Saturday 1 April 2017

The Voice - Consumer's Voice

Must they fix my car?

I bought a car for a sum of P60,000 from a second-had dealer in Mogoditshane on the 28 January 2017.

A month and three days after purchase of the car on 3 March 2017 while driving it, the car slowed down speed and stopped. I switched it on again drove but it could not accelerate over the speed of 60 km.
I called the dealer and they suggested that I took the car back to them. I did that on 8 March 2017. The owner said that he will only provide labour to fix and that I must take of the parts cost. Ever since then different diagnosis have been reported to me and still no progress.

Kindly assist. It was stated on the receipt that there was no warranty.

I suspect you’re going to be out of luck. Most times when you buy a second-hand car, particularly if it’s from a smaller dealership and not one of the manufacturers’ approved dealers, the sale is done “voetstoots”. That mean the vehicle is sold “as it stands” or “as seen”. The seller is making clear that it’s your job as the buyer to inspect the vehicle before buying it and to take responsibility for any faults that emerge once you drive it away. That’s what the “no warranty” statement on the receipt refers to.

However, that doesn’t mean they can totally disclaim any responsibility for the vehicle. They can’t use the voetstoots clause to deceive you. They can’t hide facts from you about the car. They can’t lie.

If you can show that they deceived you when you bought the car then you can probably demand that they either fix the vehicle or give you a refund. If that didn’t happen then I suspect you’ll find it hard to make them take responsibility. Given also that the problems didn’t emerge until a month later you’re facing an uphill battle.

The lesson is always get a second-hand car checked by an expert before you hand over your money. If you don’t have a friend or relative who has the skills it’s worth approaching a mechanic you trust to see if they can help. Giving them a few hundred Pula for their time might save you tens of thousands in the long run.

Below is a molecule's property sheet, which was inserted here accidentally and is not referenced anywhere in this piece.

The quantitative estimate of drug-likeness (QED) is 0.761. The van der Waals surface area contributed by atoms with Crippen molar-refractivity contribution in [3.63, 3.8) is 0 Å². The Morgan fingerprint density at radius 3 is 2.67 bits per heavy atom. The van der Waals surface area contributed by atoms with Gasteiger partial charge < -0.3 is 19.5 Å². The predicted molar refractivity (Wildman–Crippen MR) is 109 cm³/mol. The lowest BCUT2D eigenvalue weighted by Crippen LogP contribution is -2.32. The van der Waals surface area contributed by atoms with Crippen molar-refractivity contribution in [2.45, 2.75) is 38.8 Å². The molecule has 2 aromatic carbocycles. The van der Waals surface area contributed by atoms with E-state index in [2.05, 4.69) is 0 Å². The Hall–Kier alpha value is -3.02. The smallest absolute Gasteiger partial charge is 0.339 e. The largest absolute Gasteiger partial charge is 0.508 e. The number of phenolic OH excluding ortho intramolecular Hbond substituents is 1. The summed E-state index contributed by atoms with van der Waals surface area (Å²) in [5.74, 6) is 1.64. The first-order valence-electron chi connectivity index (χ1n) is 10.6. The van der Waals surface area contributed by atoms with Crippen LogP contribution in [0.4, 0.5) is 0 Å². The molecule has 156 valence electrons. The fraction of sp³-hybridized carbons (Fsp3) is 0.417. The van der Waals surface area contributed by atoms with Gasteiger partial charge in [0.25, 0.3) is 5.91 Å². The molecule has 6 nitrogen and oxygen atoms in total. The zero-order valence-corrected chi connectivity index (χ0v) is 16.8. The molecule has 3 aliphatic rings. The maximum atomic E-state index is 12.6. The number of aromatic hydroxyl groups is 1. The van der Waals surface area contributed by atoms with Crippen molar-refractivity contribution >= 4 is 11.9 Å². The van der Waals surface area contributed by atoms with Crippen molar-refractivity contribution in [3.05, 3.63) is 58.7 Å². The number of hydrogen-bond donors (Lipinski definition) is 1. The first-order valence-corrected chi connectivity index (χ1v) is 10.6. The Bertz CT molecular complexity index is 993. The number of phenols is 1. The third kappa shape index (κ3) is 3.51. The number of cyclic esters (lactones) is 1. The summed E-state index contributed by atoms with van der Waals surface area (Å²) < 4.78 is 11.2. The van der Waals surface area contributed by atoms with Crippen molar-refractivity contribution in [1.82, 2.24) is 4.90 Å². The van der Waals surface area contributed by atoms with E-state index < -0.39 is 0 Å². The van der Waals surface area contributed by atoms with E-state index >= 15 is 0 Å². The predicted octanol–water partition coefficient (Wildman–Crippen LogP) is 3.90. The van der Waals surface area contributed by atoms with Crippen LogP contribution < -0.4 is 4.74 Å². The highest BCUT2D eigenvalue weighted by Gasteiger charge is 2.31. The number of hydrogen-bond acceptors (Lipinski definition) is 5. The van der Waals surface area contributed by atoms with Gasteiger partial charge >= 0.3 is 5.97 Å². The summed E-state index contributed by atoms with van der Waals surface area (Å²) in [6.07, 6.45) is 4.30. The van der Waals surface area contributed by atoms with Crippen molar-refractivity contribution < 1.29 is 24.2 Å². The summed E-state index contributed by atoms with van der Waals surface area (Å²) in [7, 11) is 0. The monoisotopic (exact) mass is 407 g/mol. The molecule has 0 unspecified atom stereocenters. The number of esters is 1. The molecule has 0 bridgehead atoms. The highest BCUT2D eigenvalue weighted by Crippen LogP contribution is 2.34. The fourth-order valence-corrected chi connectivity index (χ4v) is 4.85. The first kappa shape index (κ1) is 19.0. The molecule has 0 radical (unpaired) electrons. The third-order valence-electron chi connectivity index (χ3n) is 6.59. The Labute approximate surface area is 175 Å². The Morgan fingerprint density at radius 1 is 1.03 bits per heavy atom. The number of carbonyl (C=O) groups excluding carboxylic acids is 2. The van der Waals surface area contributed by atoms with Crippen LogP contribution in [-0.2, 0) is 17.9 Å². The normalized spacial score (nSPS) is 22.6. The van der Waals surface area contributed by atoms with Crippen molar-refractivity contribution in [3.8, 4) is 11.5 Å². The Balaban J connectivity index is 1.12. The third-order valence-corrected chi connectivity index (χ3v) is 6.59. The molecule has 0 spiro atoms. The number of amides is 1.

Help me get my refund!

I joined a medical aid scheme in 2012 and I opted for a policy of P125 monthly which was the highest.  Since 2012 I thought this medical aid deducted P125 from my Bank Account.  I realised last year that they have been deducting P250, and I called them.  The lady who was assisting me told me that In their records it shows that I signed for an instalment of P250, and I told her that is their highest policy was P125 and both of us made a mistake because they don't have a policy amounting to P250 so they should refund me.

They asked me to ask my bank to print me the statements that show that they deducted P250. I did that and I was only given the recent statement that reflect deduction of P250 but they kept on insisting that they need all the statements.  The bank asked me to ask them to retrieve the information from their records as it will show how they have been deducting when they reconcile their books.  They told me that they can't access any information from their side and they can't refund me because I couldn't give them the statements as they required.  Since December 2016, I have been following them there is no progress what can I do?  I think they don't want to refund me.

I think you might be right. They’ve got your money and they want to keep it.

It’s not unreasonable for the medical aid company to want some evidence that you’ve been overcharged but it IS unreasonable of them not to be able to do this themselves. Don’t they have a computerised billing system? Can’t they use it to print a report of all your payments going back to when you joined? Wouldn’t that actually be more reliable than bank statements?

If they do have such a system and they’re refusing to use it then I think you should complain about them to NBFIRA. On the other hand if they don’t have a computerised billing system then they shouldn’t be in business so you should complain to NBFIRA. Either way maybe NBFIRA can encourage them to do the right thing. Meanwhile we’ll get in touch with them as well and see if we can persuade them to be a bit more helpful.

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